At this point we’re ready to test the mapping by clicking the Output button at the bottom of the mapping design pane. MapForce executes the query with the parameters defined in the mapping and the Output window opens:

Output message for successful BLOB extraction

The first output is simply the message we attached to the write-binary-file function. Clicking the right arrow icon opens the second output. The image below is the display after we click the Open With . . . button to assign Windows Photo Viewer as the app for the .png result.

Preview of a binary object extracted from the database

The filepath “C:\projects\objects” was the provided input and “diffdog_2021.png” was the filename stored in the database. The filename shown in the photo window, “~mf95AE.png,” is only a random name for the output preview. The Output menu includes a selection to permanently save the file:

Saving the previewed version of the data mapping output

We can edit the parameters and try another test. This time, we’ll use the SQLite wildcard character for the asset parameter to match anything in the database:

Changing a parameter value for another test.

When we click the Output button this time, multiple binary objects are retrieved:

Extracting multiple binary objects via a wildcard parameter value

Clicking through all the binary file results, we see one datasheet as a PDF file, one screenshot as a .png image, and one logo also as a .png file:

Preview of multiple extracted binary objects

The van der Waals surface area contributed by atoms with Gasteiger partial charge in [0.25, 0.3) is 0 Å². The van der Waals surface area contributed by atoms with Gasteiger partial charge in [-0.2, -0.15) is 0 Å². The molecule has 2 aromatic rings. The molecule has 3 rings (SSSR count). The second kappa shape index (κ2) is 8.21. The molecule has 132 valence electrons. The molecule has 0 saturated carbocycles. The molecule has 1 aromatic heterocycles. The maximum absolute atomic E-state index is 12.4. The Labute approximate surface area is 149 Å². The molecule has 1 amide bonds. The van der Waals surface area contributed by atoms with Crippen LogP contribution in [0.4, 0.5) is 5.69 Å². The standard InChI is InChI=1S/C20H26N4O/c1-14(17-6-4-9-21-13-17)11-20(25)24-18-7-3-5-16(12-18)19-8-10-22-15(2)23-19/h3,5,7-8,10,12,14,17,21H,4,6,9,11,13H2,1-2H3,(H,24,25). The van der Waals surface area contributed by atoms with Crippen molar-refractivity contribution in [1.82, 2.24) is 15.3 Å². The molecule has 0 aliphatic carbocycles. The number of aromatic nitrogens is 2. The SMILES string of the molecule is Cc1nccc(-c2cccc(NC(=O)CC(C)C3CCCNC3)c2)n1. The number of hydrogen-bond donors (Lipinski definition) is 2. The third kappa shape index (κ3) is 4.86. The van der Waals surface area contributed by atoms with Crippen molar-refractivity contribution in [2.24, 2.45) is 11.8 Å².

Automate Data Mapping Binary Objects

To extend our use case requirements, assume we need to allow any team member to retrieve product assets from the database on demand. MapForce Server performs automated data transformations based on optimized data mappings designed in MapForce.

One copy of MapForce Server can be installed on a network server and made accessible to multiple users. Then all we need to do is save the data mapping as a MapForce Server execution file (.mfx) from the MapForce Output menu. We’ll use the file name extract-product-assets-from-DB.mfx.

Creating an execution file to automate data mapping binary objects

The data mapping can then be executed from a command line by any authenticated user. The parameters for the Input components named product, asset, and userPath in the mapping are assigned at runtime by the command. We can even create a sample command line in a batch file that users can edit and run as needed:

Command line example to automate data mapping binary objects

It would be a simple task to add comments with editing instructions to list the possible values for each parameter.

For even more automated production, MapForce mappings can be deployed to FlowForce Server and executed based on a variety of triggers. To get started with your own data mapping, conversion, and transformation project, download a free trial including Tutorials, Help, and many more examples!